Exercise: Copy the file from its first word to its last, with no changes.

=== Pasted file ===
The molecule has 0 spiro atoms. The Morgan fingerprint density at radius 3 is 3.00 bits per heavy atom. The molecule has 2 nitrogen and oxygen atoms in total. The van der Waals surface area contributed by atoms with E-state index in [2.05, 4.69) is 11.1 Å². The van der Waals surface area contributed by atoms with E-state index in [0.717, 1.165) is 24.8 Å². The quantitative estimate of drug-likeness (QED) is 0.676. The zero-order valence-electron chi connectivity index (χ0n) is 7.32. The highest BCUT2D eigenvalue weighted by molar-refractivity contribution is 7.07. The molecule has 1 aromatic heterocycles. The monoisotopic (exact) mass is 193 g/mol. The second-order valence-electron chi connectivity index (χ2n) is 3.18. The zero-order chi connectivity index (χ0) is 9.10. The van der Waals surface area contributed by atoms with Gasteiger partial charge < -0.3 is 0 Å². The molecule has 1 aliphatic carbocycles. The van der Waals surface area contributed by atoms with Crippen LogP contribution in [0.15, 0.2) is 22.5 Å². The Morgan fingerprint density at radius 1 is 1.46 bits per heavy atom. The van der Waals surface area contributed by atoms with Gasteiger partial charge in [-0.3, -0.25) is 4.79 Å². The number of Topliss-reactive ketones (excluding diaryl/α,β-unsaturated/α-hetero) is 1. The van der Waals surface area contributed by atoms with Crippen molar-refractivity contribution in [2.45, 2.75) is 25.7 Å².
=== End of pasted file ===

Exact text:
The molecule has 0 spiro atoms. The Morgan fingerprint density at radius 3 is 3.00 bits per heavy atom. The molecule has 2 nitrogen and oxygen atoms in total. The van der Waals surface area contributed by atoms with E-state index in [2.05, 4.69) is 11.1 Å². The van der Waals surface area contributed by atoms with E-state index in [0.717, 1.165) is 24.8 Å². The quantitative estimate of drug-likeness (QED) is 0.676. The zero-order valence-electron chi connectivity index (χ0n) is 7.32. The highest BCUT2D eigenvalue weighted by molar-refractivity contribution is 7.07. The molecule has 1 aromatic heterocycles. The monoisotopic (exact) mass is 193 g/mol. The second-order valence-electron chi connectivity index (χ2n) is 3.18. The zero-order chi connectivity index (χ0) is 9.10. The van der Waals surface area contributed by atoms with Gasteiger partial charge < -0.3 is 0 Å². The molecule has 1 aliphatic carbocycles. The van der Waals surface area contributed by atoms with Crippen LogP contribution in [0.15, 0.2) is 22.5 Å². The Morgan fingerprint density at radius 1 is 1.46 bits per heavy atom. The van der Waals surface area contributed by atoms with Gasteiger partial charge in [-0.3, -0.25) is 4.79 Å². The number of Topliss-reactive ketones (excluding diaryl/α,β-unsaturated/α-hetero) is 1. The van der Waals surface area contributed by atoms with Crippen molar-refractivity contribution in [2.45, 2.75) is 25.7 Å².